Steller's Jay



Domain: EukaryaSteller's Jay Foraging
Steller’s Jay belongs to the domain Eukarya because their cells have a true nucleus and organelles bound in a membrane (AWD 2001).
Kingdom: Animalia
Cyanocitta stelleri belongs to the kingdom Animalia because it is multicellular and heterotrophic.  The Steller’s Jays cells also lack the cell wall that is associated with plant cells (ADW 2001).
Phylum: Chordata
The Steller’s Jay belongs in the phylum Chordata because they contain a notochord.  The notochord extends a majority of the length of the body that helps stabilize the body and supports the body during movement.  Some other characteristics in this phylum are bilateral symmetry and a deuterostome developmental pattern (ADW 2001).
Class: Aves
Steller’s Jay fits into the Aves class because it has feathers for flight, horny beak with no teeth, a hard shelled egg with a large yolk, strong skeleton, and a large muscular stomach.  The parent bird also takes care of its young for an extended period of time until they are grown (ADW 2001). 
Order: Passeriformes
Passeriformes means “perching bird”, which is why Steller’s Jay fits into this category.  These birds have four toes total with three unwebbed toes in the front and one flexible toe in the back called a hallux.  This toe arrangement allows them to easily perch on branches (WJJ 2014).
Family: CorvidaeScrub Jay vs. Steller's Jay
The Corvidae family is comprised of crows, jays, ravens, and magpies.  This family typically contains birds that are larger than other birds in the order Passeriformes.  They also have a long bill with bristles covering their nostrils.  These birds typically live in open areas such as grasslands, scrub areas, and open forests.  Birds belonging to the Corvidae family are often omnivores eating a wide variety of food.  Some birds in this family including Steller’s Jay also store their food.  It is also typical for both sexes to look similar in the Corvidae.  A lot of birds in this family are also very intelligent (WJJ 2014).
Genus: Cyanocitta
The word Cyanocitta means blue jay (CAC 2013).  When broken down cyan means blue and citta refers to a chattering bird which is a jay.  The genus contains only the Blue Jay and Steller’s Jay.  Both of these birds are new world jays differing slightly in color.  They also both have separate ranges that rarely overlap with Steller’s jay being found in western United States and the Blue Jay being found in the eastern United States (Greene et al., 1998).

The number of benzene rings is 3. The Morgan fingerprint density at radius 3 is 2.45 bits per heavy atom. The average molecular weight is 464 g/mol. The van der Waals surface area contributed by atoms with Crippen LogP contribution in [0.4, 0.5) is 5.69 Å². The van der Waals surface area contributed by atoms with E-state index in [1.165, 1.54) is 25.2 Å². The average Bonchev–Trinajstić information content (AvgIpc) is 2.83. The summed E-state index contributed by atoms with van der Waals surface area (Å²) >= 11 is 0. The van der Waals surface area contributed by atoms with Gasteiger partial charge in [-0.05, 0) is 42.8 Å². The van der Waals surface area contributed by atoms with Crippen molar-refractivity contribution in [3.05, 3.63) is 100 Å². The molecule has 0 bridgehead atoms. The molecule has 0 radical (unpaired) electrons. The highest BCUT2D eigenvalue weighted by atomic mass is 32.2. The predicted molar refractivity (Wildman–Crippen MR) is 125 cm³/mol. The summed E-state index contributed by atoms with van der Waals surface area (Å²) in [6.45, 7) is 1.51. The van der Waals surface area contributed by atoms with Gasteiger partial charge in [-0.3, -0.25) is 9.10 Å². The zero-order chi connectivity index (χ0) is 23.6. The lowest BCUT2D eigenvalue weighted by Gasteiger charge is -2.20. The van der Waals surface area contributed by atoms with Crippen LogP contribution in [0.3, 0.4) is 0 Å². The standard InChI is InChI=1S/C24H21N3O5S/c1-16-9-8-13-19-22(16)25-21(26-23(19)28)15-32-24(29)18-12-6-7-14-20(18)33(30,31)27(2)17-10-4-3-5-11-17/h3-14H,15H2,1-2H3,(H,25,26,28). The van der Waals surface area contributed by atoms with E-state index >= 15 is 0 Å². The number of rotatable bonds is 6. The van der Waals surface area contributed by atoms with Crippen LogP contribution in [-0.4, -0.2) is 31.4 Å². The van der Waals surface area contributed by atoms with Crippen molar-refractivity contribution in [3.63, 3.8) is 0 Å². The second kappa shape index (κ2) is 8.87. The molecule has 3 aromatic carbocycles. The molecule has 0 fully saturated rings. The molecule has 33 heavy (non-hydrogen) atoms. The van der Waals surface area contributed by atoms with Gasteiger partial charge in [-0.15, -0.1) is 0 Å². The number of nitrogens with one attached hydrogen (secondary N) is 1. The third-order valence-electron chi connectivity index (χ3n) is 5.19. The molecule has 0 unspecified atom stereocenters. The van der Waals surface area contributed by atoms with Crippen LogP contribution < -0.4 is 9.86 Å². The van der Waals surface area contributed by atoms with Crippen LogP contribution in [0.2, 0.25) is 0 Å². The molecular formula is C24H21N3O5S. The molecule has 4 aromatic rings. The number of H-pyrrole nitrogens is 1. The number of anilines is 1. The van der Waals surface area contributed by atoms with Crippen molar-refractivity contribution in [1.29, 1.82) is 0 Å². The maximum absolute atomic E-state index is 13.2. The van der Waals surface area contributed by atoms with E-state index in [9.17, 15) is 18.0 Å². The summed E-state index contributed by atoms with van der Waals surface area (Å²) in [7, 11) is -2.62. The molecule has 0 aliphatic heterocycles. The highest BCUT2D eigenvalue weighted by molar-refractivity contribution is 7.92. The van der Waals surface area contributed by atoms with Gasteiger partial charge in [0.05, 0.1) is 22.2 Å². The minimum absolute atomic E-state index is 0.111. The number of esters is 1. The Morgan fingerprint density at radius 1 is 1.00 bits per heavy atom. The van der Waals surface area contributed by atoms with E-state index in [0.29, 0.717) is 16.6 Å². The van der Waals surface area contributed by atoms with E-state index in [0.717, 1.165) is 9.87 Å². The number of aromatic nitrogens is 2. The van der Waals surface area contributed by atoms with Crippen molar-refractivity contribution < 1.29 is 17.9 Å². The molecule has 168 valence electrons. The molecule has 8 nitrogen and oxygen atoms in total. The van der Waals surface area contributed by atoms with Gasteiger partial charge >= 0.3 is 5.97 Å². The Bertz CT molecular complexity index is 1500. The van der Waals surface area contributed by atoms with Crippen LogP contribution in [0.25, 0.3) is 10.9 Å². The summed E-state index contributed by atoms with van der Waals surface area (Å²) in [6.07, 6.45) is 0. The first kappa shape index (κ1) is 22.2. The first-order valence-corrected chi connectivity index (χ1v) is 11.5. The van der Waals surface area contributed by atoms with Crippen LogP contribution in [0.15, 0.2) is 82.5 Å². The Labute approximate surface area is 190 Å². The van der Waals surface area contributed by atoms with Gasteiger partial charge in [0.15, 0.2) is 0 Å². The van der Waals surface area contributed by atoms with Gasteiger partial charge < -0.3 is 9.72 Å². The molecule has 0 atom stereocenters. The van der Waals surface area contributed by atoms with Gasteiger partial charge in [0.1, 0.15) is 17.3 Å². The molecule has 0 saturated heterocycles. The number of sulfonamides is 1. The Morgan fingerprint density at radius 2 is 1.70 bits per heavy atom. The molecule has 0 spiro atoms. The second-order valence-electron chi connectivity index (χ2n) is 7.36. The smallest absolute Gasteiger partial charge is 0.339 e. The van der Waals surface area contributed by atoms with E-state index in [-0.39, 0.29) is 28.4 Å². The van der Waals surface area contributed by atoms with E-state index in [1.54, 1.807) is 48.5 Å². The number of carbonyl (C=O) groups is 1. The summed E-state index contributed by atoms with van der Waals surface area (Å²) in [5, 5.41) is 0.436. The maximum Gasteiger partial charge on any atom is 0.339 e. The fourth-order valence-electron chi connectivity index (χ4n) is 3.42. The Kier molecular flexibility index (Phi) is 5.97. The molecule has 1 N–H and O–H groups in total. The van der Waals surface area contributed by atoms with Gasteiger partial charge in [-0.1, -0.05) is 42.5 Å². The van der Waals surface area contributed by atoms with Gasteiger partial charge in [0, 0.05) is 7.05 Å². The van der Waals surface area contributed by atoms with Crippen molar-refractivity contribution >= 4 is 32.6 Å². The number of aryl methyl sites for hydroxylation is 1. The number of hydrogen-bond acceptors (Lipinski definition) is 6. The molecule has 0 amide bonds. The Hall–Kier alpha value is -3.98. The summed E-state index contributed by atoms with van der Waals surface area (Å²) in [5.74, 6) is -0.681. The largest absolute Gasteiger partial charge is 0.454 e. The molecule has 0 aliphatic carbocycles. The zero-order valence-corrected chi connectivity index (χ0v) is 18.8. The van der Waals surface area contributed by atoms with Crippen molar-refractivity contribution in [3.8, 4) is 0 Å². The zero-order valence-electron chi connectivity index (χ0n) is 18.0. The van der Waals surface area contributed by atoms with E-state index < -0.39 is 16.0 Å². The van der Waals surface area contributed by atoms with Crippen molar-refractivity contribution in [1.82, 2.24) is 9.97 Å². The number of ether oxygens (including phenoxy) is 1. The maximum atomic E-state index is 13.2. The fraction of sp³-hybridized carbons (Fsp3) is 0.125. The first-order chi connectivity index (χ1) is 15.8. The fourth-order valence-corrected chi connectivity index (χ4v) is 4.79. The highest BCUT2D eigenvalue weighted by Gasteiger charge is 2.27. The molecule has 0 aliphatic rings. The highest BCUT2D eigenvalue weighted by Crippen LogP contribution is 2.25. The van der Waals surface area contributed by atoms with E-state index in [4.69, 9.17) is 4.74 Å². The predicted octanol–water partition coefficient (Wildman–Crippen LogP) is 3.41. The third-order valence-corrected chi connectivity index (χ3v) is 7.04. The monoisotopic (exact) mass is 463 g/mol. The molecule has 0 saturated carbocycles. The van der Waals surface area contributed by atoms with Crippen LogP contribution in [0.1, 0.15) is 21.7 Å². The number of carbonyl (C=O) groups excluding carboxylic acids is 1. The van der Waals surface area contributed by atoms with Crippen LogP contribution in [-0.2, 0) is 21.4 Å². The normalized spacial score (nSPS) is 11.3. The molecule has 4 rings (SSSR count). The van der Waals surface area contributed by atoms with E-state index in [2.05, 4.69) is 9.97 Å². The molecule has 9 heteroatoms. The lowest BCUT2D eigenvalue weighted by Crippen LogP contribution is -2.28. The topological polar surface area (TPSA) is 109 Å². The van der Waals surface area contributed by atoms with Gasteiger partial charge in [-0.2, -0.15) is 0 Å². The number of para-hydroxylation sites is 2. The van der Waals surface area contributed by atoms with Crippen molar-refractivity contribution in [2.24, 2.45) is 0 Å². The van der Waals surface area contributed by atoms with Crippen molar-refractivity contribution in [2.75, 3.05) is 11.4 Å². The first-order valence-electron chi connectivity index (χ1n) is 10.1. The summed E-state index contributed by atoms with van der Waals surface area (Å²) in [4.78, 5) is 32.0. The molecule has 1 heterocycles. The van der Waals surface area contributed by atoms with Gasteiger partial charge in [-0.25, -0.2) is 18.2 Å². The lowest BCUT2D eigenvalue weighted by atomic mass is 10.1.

Species: Cyanocitta stelleri
The Cyanocitta stelleri is placed here because it is a dark blue or black crested jay.  Its closest relative the Cyanocitta cristata and Steller’s jay mitochondrial sequences also differ by 10.7% meaning they are quite different genetically (Greene et al., 1998).  The specific name stelleri comes from George W. Steller, the German zoologist that discovered the jay (CAC 2013).


The Steller’s Jay is in the class, Aves, which are birds.  Some of the basic characteristics of avian species are feathers, a toothless horny beak, a strong stomach and skeleton (ADW 2001).  The phylogeny to the left is showing how closely related the classes, Aves and Crocodilia, are to each other.  The classes, Testudinata, Lepidosauria, and Crocodilia are all reptiles (TR 2002), and all share a common ancestor with the class, Aves.  Birds are classified with the reptiles because they share some similar characteristics.  The biggest similarity is Aves and Crocodilia are both amniotes, meaning their eggs are protected by and extra membrane (ADW 2001). 




The phylogeny below is showing how the class of Aves breaks down.  As stated above, the Steller’s Jay is part of the class Aves.  Steller’s Jays are in the order Passeriformes, which are the perching birds, and further broken down into the family Corvidae, which are jays, magpies, and crows (CAC 2013).  The phylogeny is showing how the genus, Cyanocitta, is related to other genus.  The Steller’s Jay is in the genus Cyanocitta (CAC 2013).  There are only two different species in the genus, Cyanocitta, the Steller’s Jay and the Blue Jay.  Cyanocitta means blue jay (CAC 2013), which why there are only two species in the genus.  The closest genus to Cyanocitta is Aphelocoma, which are the scrub jays.     




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